The ownership debate: Intellectual property in AI. Who does it belong to?

With the rise in the use of artificial intelligence (AI) in all forms, the question is becoming more present than ever – who owns the intellectual property in a work created with the use of AI?

In Australia, there is currently no law specific to the ownership of intellectual property created in computer-generated works, whether that be art, music drafting documents, or other written works.

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IP ├ IP???: The Logic Of Election Year Legal Disputes Over Proprietary Intangibles

Title? Typo? Cryptic code? Equation?

Really it is a combination of three of the four. In other words, it is not a typo (You can look elsewhere in this piece for those).

One key to understanding the reference above is the mathematical logic symbol ├, which is known as the “’turnstile’…because of its resemblance to a typical turnstile if viewed from above. It is also referred to as tee.” It is meant to mean “yields” or “entails,” and here the familiar initials “IP” are used to the right of the turnstile with question marks as an indication of “intellectual property” (that “umbrella term for a set of intangible assets or assets that are not physical in nature”) and the questions it raises. The “IP” to the left of the turnstile is not tautological—it stands for “interesting politics,” leaving the tail of the title to be a logic language shorthand for “Interesting Politics Yield Intellectual Property Questions.” 

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U.S. House Unveils the Latest Attempt at a U.S. Privacy Law: The American Privacy Rights Act

The United States is among the minority of large economies in the world without a comprehensive national privacy law. In the absence of such a law, numerous states are filling the void with a complex assortment of often inconsistent privacy laws.

However, unexpected legislative developments in the U.S. House of Representatives will potentially resolve the challenges raised by the current patchwork of conflicting state laws. On April 7, 2024, House members announced a draft bill for the American Privacy Rights Act (APRA). The bill still has many hurdles to overcome and may ultimately share the same fate as prior failed attempts at a federal privacy law. But if enacted, the APRA would upend the U.S. privacy landscape.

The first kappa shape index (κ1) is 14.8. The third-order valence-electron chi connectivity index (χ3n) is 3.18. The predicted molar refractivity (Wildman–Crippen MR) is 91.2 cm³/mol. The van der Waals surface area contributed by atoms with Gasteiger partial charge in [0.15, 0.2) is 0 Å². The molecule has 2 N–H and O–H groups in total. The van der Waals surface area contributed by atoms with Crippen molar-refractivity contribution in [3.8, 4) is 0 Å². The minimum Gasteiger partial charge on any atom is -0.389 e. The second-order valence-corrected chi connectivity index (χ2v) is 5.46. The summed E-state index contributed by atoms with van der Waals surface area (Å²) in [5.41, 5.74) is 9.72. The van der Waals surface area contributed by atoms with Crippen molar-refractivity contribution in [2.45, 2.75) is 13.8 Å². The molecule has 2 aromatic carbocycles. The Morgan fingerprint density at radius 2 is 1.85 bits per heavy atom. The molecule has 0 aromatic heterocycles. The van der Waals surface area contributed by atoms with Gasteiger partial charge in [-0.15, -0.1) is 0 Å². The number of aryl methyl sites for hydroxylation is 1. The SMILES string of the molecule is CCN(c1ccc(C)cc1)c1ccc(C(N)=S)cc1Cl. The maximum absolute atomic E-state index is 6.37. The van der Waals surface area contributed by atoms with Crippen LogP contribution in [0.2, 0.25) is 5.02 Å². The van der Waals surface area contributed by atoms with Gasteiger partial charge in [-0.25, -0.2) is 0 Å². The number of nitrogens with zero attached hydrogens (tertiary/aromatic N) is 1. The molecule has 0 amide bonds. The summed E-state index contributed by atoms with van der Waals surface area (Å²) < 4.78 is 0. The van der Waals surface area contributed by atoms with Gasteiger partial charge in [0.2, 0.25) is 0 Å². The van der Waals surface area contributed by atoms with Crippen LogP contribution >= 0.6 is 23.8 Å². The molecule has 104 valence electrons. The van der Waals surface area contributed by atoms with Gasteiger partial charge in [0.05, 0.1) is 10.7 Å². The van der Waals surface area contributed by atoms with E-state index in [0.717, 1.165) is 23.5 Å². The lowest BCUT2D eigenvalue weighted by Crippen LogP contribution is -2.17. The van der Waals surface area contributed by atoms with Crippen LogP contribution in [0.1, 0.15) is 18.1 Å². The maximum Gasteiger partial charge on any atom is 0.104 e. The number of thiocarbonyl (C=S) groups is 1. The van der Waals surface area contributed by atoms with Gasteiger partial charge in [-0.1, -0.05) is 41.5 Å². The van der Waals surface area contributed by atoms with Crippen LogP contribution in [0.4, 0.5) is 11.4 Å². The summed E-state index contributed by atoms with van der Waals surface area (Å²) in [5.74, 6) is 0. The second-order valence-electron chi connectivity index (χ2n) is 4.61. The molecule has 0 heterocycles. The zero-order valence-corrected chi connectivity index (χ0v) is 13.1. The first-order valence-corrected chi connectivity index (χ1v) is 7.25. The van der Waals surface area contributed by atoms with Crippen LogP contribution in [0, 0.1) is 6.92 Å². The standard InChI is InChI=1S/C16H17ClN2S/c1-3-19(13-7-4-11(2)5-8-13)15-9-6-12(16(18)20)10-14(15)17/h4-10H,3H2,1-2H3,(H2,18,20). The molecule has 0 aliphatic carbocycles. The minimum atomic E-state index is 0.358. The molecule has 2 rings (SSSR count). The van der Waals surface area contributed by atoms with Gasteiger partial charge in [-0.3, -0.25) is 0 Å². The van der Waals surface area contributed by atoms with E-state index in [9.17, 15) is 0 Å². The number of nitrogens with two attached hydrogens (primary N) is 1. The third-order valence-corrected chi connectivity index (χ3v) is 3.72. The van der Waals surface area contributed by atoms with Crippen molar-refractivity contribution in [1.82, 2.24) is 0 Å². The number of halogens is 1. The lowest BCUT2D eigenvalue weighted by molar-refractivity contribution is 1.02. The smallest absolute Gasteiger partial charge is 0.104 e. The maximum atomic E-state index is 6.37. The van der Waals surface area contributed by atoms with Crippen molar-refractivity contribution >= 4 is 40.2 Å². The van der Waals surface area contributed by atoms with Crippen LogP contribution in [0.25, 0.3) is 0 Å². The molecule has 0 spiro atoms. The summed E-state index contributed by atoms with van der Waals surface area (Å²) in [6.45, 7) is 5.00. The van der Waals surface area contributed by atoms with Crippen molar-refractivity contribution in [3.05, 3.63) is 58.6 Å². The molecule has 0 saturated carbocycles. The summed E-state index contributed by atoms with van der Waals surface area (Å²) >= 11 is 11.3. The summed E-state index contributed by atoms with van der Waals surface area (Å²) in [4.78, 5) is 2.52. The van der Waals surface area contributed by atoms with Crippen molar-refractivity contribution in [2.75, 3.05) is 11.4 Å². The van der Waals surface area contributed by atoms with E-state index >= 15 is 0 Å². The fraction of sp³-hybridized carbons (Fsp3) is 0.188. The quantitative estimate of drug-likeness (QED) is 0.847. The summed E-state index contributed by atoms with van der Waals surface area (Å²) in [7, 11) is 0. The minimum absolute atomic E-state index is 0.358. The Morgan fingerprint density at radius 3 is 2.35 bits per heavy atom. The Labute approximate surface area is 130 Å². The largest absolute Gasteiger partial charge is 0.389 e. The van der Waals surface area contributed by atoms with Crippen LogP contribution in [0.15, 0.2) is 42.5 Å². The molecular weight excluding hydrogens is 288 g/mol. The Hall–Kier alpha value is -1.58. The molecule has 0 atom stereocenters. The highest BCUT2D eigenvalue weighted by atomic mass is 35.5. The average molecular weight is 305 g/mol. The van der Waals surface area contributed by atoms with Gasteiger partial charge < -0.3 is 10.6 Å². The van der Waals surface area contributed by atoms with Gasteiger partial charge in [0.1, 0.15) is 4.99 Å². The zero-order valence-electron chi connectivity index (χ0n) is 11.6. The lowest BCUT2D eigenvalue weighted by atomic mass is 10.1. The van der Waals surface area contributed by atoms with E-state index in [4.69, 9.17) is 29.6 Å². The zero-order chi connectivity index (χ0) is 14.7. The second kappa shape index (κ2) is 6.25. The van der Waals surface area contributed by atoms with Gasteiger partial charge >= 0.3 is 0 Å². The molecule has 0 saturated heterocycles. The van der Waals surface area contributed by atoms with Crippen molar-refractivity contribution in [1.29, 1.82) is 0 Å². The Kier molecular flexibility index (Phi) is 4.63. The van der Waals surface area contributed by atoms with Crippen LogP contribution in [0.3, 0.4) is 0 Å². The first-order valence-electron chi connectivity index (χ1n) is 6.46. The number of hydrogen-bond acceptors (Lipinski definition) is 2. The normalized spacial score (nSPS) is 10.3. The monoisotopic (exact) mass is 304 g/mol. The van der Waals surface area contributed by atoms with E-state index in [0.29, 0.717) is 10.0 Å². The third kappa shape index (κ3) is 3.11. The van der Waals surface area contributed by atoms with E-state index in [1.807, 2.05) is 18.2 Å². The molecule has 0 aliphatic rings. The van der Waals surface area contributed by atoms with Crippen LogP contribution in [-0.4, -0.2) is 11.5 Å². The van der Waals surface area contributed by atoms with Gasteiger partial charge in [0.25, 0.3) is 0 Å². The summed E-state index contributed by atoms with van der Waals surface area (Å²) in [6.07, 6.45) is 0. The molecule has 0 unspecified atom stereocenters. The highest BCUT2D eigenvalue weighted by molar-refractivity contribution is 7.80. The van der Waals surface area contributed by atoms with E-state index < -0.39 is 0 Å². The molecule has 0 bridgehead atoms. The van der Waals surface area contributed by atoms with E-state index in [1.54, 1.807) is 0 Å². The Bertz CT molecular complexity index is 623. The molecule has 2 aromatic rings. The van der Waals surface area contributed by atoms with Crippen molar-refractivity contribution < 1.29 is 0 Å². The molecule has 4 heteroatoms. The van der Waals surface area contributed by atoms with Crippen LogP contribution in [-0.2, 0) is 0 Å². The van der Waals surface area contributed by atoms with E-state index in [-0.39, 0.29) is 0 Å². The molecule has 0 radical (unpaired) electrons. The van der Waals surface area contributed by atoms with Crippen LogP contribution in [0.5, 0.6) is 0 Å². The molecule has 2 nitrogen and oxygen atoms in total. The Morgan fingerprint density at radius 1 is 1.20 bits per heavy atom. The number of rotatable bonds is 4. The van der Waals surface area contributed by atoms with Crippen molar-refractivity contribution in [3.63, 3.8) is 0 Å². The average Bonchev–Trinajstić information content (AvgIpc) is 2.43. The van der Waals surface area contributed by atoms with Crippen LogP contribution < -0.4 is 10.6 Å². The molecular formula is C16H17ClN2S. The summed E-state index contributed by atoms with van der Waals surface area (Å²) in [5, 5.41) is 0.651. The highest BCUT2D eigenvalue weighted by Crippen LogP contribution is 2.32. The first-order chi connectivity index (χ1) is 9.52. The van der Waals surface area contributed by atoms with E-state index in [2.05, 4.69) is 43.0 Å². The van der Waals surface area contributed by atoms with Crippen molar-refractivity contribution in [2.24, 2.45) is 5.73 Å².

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New Guidance on the Subject of Comparative Advertising and Dilution of Goodwill

In 2023, the Federal Court of Canada released its decision in Energizer Brands, LLC and Energizer Canada Inc. v. Gillette Company (2023 FC 804). The decision clarifies some of the laws applicable to comparative advertising in this country and should guide the conduct of parties that engage in this form of commercial activity.

Energizer sued Duracell over a sticker advertising campaign that claimed that Duracell’s batteries lasted longer than their Energizer equivalents. The Duracell advertisements referred to Energizer both directly and indirectly with phrases such as “the bunny brand” or “the next leading competitive brand”.

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Should Disclaimers Always Be Made in U.S. Trademark Applications?

Suppose you have a pending U.S. trademark application for your trademark on goods or services for your business and a term or wording in the trademark is descriptive of your goods or services. During the examination of your trademark application, the examining attorney refuses registration because the term is merely descriptive of your goods or services and requires a disclaimer. Should you always agree to the disclaimer because your trademark application will be passed onto publication? The answer is NO! and you should argue against the requirement for a disclaimer particularly if the descriptive term is a unitary or incongruous term or a double entendre.